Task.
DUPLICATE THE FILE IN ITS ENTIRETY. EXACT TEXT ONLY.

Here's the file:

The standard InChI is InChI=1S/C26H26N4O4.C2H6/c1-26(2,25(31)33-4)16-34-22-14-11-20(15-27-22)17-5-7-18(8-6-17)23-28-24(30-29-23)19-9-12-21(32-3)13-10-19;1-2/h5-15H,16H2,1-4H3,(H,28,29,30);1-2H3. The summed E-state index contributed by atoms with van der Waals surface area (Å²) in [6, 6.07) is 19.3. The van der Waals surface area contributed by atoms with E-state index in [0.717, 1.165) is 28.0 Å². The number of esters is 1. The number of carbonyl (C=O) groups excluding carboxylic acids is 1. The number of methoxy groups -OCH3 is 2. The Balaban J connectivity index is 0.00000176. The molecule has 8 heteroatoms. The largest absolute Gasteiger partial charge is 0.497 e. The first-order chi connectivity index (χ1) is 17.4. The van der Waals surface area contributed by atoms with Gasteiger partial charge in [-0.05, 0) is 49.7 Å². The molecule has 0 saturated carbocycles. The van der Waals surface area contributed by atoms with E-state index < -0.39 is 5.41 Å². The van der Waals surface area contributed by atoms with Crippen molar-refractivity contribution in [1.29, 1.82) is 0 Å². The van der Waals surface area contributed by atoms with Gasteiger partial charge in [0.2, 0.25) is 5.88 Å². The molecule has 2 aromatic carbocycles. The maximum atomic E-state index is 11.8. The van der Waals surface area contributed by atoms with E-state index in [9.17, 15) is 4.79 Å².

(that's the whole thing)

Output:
The standard InChI is InChI=1S/C26H26N4O4.C2H6/c1-26(2,25(31)33-4)16-34-22-14-11-20(15-27-22)17-5-7-18(8-6-17)23-28-24(30-29-23)19-9-12-21(32-3)13-10-19;1-2/h5-15H,16H2,1-4H3,(H,28,29,30);1-2H3. The summed E-state index contributed by atoms with van der Waals surface area (Å²) in [6, 6.07) is 19.3. The van der Waals surface area contributed by atoms with E-state index in [0.717, 1.165) is 28.0 Å². The number of esters is 1. The number of carbonyl (C=O) groups excluding carboxylic acids is 1. The number of methoxy groups -OCH3 is 2. The Balaban J connectivity index is 0.00000176. The molecule has 8 heteroatoms. The largest absolute Gasteiger partial charge is 0.497 e. The first-order chi connectivity index (χ1) is 17.4. The van der Waals surface area contributed by atoms with Gasteiger partial charge in [-0.05, 0) is 49.7 Å². The molecule has 0 saturated carbocycles. The van der Waals surface area contributed by atoms with E-state index < -0.39 is 5.41 Å². The van der Waals surface area contributed by atoms with Crippen molar-refractivity contribution in [1.29, 1.82) is 0 Å². The van der Waals surface area contributed by atoms with Gasteiger partial charge in [0.2, 0.25) is 5.88 Å². The molecule has 2 aromatic carbocycles. The maximum atomic E-state index is 11.8. The van der Waals surface area contributed by atoms with E-state index in [9.17, 15) is 4.79 Å².